Explain the Sequence and Rate of Each Aspect of Development from Birth – 19 Years

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Unit 1 Child and Young Person Development

Task 1

Explain the sequence and rate of each aspect of development from birth – 19 years

Children’s development can be grouped into four different aspects: physical, social and emotional, intellectual and language.

The physical development of a baby in its first six months of life shows limited range of movement but the beginnings of an ability to respond to stimulus around them. They show their reaction to people, sounds and movement by turning their head toward whatever attracts their attention. They will watch an adult’s face whilst feeding, but have already begun to shows signs of recognition as they will smile when familiar people are around them either because they can see them or hear their voice. Physically, they are capable of reaching up to hold their own foot, but are not able yet to roll over on their own. They are able to look and to reach for objects which once in their hands, invariably ends up in their mouth!

Between six months and one year old, a baby’s response to their surroundings has developed so that they now have identified their own name. When the baby’s name is said, they will respond by turning and looking up. At this stage, babies are also able to raise their arms in anticipation of being lifted and are able to reach out for food. There are further physical developments before babies reach one year old - they are able to sit on their own without support and are no longer limited to lieing on their backs. They can roll over on to their tummies and back again. They gain a sense of movement by starting to crawl or shuffle along on their bottoms and the idea of standing by pulling or pushing against people or objects to help themselves up. In play, babies will be able to pat and poke objects, pass them from one hand to the other and look for things that have been hidden or dropped and not presume that they have just disappeared.

From one to two years old, awareness and response to surroundings has developed sufficiently for a child to be able to wave good bye, to point or make noises to indicate to an adult which object is wanted and also to shake their head and say ‘no’. Sitting alone is no problem and they are able to feed themselves. Their movement develops so that instead of crawling and shuffling, they begin to walk and eventually to crawl upstairs. Their play shows that they bend down to pick up objects from the floor using their thumb and first two fingers to grip, they will be able to bang objects together, to build with a few bricks and hold a crayon in their palm to make marks on a paper. This will usually reveal that a child is already developing a preference for using one hand. Toys will be pulled and pushed while walking and pictures in a book will be enjoyed.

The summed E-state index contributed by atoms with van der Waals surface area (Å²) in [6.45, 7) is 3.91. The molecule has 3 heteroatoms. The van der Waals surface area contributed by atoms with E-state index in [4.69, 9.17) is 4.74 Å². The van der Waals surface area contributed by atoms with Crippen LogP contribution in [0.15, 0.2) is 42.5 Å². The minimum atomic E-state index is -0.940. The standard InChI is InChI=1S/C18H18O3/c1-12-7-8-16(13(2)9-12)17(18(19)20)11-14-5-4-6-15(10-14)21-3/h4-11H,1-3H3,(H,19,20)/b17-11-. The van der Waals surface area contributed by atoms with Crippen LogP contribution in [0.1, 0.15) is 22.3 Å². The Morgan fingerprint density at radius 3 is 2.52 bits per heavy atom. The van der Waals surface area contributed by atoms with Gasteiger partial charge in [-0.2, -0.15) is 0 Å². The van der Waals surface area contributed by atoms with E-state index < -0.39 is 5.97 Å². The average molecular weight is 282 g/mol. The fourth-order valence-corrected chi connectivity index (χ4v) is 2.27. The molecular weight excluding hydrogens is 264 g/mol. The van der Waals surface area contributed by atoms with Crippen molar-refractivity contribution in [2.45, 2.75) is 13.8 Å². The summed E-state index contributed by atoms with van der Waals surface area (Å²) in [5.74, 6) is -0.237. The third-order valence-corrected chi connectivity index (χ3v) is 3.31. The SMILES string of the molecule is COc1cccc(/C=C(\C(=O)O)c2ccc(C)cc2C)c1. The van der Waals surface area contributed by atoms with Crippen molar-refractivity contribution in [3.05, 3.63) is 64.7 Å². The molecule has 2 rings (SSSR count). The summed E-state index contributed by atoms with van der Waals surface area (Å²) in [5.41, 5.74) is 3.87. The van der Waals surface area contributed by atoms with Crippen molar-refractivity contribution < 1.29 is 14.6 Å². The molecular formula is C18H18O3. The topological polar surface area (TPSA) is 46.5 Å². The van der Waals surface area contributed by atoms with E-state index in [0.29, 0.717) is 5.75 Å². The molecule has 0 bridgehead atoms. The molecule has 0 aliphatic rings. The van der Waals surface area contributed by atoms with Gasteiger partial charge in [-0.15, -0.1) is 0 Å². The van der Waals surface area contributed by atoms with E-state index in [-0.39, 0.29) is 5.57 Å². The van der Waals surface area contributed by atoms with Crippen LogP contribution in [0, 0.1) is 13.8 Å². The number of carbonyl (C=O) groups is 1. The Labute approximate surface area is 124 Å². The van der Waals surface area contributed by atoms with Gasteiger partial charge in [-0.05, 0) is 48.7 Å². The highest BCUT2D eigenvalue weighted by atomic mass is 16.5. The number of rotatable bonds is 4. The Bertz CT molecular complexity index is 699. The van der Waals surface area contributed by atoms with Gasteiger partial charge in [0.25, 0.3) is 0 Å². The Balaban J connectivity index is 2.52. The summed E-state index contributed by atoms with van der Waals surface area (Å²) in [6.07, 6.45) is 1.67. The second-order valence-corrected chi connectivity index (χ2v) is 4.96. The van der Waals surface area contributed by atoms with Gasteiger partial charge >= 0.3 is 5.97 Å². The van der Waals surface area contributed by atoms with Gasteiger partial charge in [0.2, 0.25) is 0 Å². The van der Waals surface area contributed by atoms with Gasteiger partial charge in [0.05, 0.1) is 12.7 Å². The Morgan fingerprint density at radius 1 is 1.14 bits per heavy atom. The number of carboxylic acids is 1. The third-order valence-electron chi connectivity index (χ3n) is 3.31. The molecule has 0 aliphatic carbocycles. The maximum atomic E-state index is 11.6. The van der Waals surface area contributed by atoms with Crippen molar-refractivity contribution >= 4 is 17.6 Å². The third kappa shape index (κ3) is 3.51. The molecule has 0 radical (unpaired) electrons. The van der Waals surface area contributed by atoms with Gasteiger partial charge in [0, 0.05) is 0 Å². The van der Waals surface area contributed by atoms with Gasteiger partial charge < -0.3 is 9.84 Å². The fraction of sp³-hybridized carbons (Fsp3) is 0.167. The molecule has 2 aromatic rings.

At two years old, a child has physical developed enough to be able to throw objects and to kick a ball. Before they are three, they will be able to kneel to play, use a pencil to make marks on paper (and walls!) and scribble in circles. They will have developed enough fine motor skills to be able to pour liquids and build a larger tower.

Between three and seven years old, physical capabilities develop so that a child can walk on tip toes, they can jump with their feet together, walk up and down stairs and climb with increasing confidence. Fine motor skills develop so that they can catch a ball if it’s thrown gently, they can thread beads on a lace or string and they can control a brush to paint. Although children have already started to feed themselves, at this stage they will also use eating utensils with growing competency.

At four years old, a child can not only catch a ball, but can throw it with some aim. In play, they will be able to use scissors and hold a pencil sufficiently that they can draw a recognisable picture such as a house or people. They can use their feet to pedal a bike.

By five years old, a child can hop, catch a ball and kick a ball with...
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